Each of these elements are explained in the following sections.
14.3.1. Module Interface
There are four types of PAM module interfaces which correlate to
different aspects of the authorization process:
auth — These modules authenticate the
user by, for example, asking for and checking a password. Modules
with this interface can also set credentials, such as group
membership or Kerberos tickets.
account — These modules verify that
access is allowed. For example, it can check if a user account is
expired or is allowed to log in at a particular time of day.
password — These modules set and verify
session — These modules configure and
manage user sessions. Modules with this interface can also perform
additional tasks that are needed to allow access, like mounting a
user's home directory and making the user's mailbox available.
An individual module can provide any or all module interfaces. For
instance, pam_unix.so provides all four
In a PAM configuration file, the module interface is the first
field defined. For example a typical line in a configuration may look
auth required /lib/security/pam_unix.so
This instructs PAM to use the pam_unix.so
module's auth interface.
188.8.131.52. Stacking Modules
Module interface directives can be stacked, or
placed upon one another, so that multiple modules are used together
for a one purpose. For this reason, the order in which the modules
are listed is very important to the authentication process.
Stacking makes it very easy for an administrator to require specific
conditions to exist before allowing the user to authenticate. For
example, rlogin normally uses five stacked
auth modules, as seen in its PAM
Before someone is allowed to use rlogin, PAM
verifies that the /etc/nologin file does not
exist, that they are not trying to log in remotely as a root user
over an unencrypted network connection, and that any environmental
variables can be loaded. Then, if a successful
rhosts authentication is performed, the
connection is allowed. If the rhosts
authentication fails, then a standard password authentication is
14.3.2. Control Flag
All PAM modules generate a success or failure result when
called. Control flags tell PAM what do with the result. Since modules
can be stacked in a particular order, control flags decide how important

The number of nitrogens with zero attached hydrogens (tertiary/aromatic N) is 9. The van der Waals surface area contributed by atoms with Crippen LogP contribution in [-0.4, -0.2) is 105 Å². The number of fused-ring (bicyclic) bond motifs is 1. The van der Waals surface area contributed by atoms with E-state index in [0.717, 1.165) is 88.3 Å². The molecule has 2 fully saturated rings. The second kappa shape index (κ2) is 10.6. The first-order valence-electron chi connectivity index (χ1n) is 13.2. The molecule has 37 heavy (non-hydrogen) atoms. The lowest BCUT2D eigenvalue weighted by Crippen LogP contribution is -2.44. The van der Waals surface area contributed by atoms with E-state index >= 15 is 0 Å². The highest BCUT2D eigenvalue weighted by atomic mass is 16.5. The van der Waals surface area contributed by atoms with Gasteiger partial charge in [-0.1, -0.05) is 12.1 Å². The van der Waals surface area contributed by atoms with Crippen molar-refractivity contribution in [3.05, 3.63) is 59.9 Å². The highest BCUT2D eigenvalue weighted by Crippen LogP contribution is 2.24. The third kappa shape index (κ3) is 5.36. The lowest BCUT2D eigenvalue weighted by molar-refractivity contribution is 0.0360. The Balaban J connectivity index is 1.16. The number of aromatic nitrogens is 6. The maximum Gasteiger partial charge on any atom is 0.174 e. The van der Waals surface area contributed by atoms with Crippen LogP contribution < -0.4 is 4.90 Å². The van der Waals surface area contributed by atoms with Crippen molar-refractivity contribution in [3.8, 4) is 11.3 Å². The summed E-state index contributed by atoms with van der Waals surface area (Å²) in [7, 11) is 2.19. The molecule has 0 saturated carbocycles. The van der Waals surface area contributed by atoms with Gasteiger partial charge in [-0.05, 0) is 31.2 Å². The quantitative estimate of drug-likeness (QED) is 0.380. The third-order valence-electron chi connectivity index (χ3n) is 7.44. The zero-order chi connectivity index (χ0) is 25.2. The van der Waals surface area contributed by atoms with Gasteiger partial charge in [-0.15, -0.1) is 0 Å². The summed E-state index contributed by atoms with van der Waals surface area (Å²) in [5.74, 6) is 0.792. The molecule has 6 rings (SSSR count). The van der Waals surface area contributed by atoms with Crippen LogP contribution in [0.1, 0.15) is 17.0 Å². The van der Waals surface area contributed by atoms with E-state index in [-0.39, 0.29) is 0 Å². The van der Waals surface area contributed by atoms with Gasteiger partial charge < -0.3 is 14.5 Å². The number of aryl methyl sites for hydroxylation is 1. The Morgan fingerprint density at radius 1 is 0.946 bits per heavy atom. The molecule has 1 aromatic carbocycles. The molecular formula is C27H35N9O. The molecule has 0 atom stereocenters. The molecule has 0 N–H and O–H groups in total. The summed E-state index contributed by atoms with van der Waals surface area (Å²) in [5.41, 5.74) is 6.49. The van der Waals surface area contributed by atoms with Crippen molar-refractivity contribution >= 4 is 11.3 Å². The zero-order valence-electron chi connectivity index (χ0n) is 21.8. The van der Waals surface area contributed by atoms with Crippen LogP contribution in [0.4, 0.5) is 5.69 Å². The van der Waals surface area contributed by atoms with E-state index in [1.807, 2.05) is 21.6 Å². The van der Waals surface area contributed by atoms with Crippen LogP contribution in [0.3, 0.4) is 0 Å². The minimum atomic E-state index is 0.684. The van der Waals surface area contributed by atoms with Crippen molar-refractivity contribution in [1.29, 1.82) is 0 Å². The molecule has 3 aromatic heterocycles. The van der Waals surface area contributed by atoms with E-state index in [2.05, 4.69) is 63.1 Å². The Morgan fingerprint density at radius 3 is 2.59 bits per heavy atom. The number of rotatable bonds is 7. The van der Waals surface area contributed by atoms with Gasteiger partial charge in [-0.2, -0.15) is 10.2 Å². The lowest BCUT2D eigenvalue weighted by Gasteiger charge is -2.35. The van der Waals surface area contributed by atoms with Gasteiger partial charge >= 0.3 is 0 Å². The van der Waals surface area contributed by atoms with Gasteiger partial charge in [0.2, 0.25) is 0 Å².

the success or failure of a particular module is to the overall
goal of authenticating the user to the service.
There are four predefined control flags:
required — The module
result must be successful for authentication to continue. If a
required module result fails,
the user is not notified until results on all modules referencing
that interface are completed.
requisite — The
module result must be successful for authentication to
continue. However, if a
requisite module result fails,
the user is notified immediately with a message reflecting the
first failed requiredorrequisite module.
sufficient — The
module result is ignored if it fails. But, if a
sufficient flagged module result
is successful and no
required flagged modules above
it have failed, then no other results are required and the user
is authenticated to the service.
optional — The module result is
ignored if it fails. If the module result is successful, it does
not play a role in the overall success or failure for the module
interface. A module flagged as optional
becomes necessary for successful authentication when there are
no other modules referencing that interface. In this case, an
optional module determines the overall PAM
authentication for that interface.
The order in which required modules are called is
not critical. The sufficient and
requisite control flags cause order to become
A newer control flag syntax which allows for more precise control is
now available for PAM. Please see the PAM docs located in the
directory for information on this new syntax (where
<version-number> is the version
number for PAM).
14.3.3. Module Path
Module paths tell PAM where to find the pluggable module to be used with
the module interface specified. Usually, it is provided as the full path
to the module, such as
/lib/security/pam_stack.so. However, if the full
path is not given, then the module indicated is assumed to be in the
/lib/security/ directory, the default location for
14.3.4. Module Arguments
PAM uses arguments to pass information to a pluggable module during
authentication for some modules.
For example, the pam_userdb.so module uses
secrets stored in a Berkeley DB file to authenticate the
user. Berkeley DB is an open source database system embedded in many
applications. The module takes a db argument so
that Berkeley DB knows which database to use for the requested
A typical pam_userdb.so line within a PAM configuration
file looks like this: